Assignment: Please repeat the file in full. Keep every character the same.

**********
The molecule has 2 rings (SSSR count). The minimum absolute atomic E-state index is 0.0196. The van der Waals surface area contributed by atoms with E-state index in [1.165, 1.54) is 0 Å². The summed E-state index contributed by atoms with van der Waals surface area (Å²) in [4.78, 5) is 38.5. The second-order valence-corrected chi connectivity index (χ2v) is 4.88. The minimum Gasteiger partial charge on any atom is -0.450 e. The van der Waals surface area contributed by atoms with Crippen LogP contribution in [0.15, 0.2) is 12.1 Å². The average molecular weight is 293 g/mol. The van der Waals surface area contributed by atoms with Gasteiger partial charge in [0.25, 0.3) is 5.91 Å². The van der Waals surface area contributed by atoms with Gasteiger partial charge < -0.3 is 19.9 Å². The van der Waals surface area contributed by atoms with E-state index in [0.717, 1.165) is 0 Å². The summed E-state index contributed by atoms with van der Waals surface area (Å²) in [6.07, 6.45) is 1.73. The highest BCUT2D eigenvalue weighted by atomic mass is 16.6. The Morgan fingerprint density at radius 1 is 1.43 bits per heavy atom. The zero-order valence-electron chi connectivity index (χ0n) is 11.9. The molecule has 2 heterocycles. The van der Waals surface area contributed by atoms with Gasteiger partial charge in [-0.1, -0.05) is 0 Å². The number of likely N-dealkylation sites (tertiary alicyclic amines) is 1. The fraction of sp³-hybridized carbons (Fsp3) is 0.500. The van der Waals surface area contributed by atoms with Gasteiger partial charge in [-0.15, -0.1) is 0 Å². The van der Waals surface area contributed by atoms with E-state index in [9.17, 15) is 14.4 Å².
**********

The molecule has 2 rings (SSSR count). The minimum absolute atomic E-state index is 0.0196. The van der Waals surface area contributed by atoms with E-state index in [1.165, 1.54) is 0 Å². The summed E-state index contributed by atoms with van der Waals surface area (Å²) in [4.78, 5) is 38.5. The second-order valence-corrected chi connectivity index (χ2v) is 4.88. The minimum Gasteiger partial charge on any atom is -0.450 e. The van der Waals surface area contributed by atoms with Crippen LogP contribution in [0.15, 0.2) is 12.1 Å². The average molecular weight is 293 g/mol. The van der Waals surface area contributed by atoms with Gasteiger partial charge in [0.25, 0.3) is 5.91 Å². The van der Waals surface area contributed by atoms with Gasteiger partial charge < -0.3 is 19.9 Å². The van der Waals surface area contributed by atoms with E-state index in [0.717, 1.165) is 0 Å². The summed E-state index contributed by atoms with van der Waals surface area (Å²) in [6.07, 6.45) is 1.73. The highest BCUT2D eigenvalue weighted by atomic mass is 16.6. The Morgan fingerprint density at radius 1 is 1.43 bits per heavy atom. The zero-order valence-electron chi connectivity index (χ0n) is 11.9. The molecule has 2 heterocycles. The van der Waals surface area contributed by atoms with Gasteiger partial charge in [-0.1, -0.05) is 0 Å². The number of likely N-dealkylation sites (tertiary alicyclic amines) is 1. The fraction of sp³-hybridized carbons (Fsp3) is 0.500. The van der Waals surface area contributed by atoms with Gasteiger partial charge in [-0.15, -0.1) is 0 Å². The van der Waals surface area contributed by atoms with E-state index in [9.17, 15) is 14.4 Å².